Posts Tagged basil
Steamed mussels are an amazingly easy dish. With the increasing popularity of rope-grown mussels, they’re also surprisingly available and inexpensive. Rope-grown mussels tend to have less grit in them than wild-caught, and are more sustainable.
Mussels are best cooked live in a quick steam, though I’ve also cooked them in the smoker (which was delicious, if quite different than steamed). The heat causes them to open their shells, making them easy to extract and eat. You don’t want to eat a mussel that doesn’t open on its own, or one with a broken shell (broken either before or after cooking). A fresh, live mussel will snap closed if you run fresh water over it, and you should throw away any raw mussels that remain open after rinsing. Check the dates on the packaging and only buy mussels from stores whose seafood departments you trust, and you should end up with very few “dead soldiers” in your kitchen trash can.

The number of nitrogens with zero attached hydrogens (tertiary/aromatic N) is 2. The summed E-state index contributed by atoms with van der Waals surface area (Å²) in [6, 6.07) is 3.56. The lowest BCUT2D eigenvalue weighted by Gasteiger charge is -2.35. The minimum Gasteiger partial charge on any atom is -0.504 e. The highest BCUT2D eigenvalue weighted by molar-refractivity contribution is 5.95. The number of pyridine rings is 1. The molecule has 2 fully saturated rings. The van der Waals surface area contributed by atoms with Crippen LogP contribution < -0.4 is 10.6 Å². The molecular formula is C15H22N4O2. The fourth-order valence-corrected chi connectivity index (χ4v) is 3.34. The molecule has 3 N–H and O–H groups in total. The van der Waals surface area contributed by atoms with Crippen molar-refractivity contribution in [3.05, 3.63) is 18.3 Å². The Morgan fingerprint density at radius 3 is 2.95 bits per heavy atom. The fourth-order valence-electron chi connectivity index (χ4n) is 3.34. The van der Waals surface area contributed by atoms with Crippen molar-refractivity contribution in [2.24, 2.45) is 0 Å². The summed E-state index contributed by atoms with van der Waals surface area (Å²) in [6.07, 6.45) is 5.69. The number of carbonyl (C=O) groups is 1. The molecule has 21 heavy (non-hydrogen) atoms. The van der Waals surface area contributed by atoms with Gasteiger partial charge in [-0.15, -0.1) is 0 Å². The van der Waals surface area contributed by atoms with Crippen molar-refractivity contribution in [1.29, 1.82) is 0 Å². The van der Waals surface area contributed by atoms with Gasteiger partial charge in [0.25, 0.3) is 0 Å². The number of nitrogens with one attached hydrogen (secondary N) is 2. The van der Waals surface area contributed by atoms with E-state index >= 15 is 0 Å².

This version of steamed mussels is one of my favorites. Here’s what you’ll need to serve two people:
- 2 lbs raw mussels
- 1 cup fresh basil (I used a mix of Thai, lemon, and Italian)
- 1 cup chicken broth
- 3 cups white wine (1 750 ml bottle)
- 1 can diced tomatoes, undrained
- Salt to taste
- Crusty fresh bread
Start by checking over your mussels. Use a pair of kitchen shears or needle-nose pliers to remove any “beards” that remain on the outside of the shell. Rinse off any visible dirt.
Combine the basil, broth, wine, and tomatoes in a large stock pot and bring them to a boil, stirring frequently. Allow to reduce by 2/3. Turn the heat down to medium-high and drop a steamer basket or colander down into the pot. Gently pour your mussels into the basket and lid the pot. A glass lid is useful here because you can see when the mussels begin to open. This should only take a few minutes. Don’t overcook your mussels! They turn tough very easily.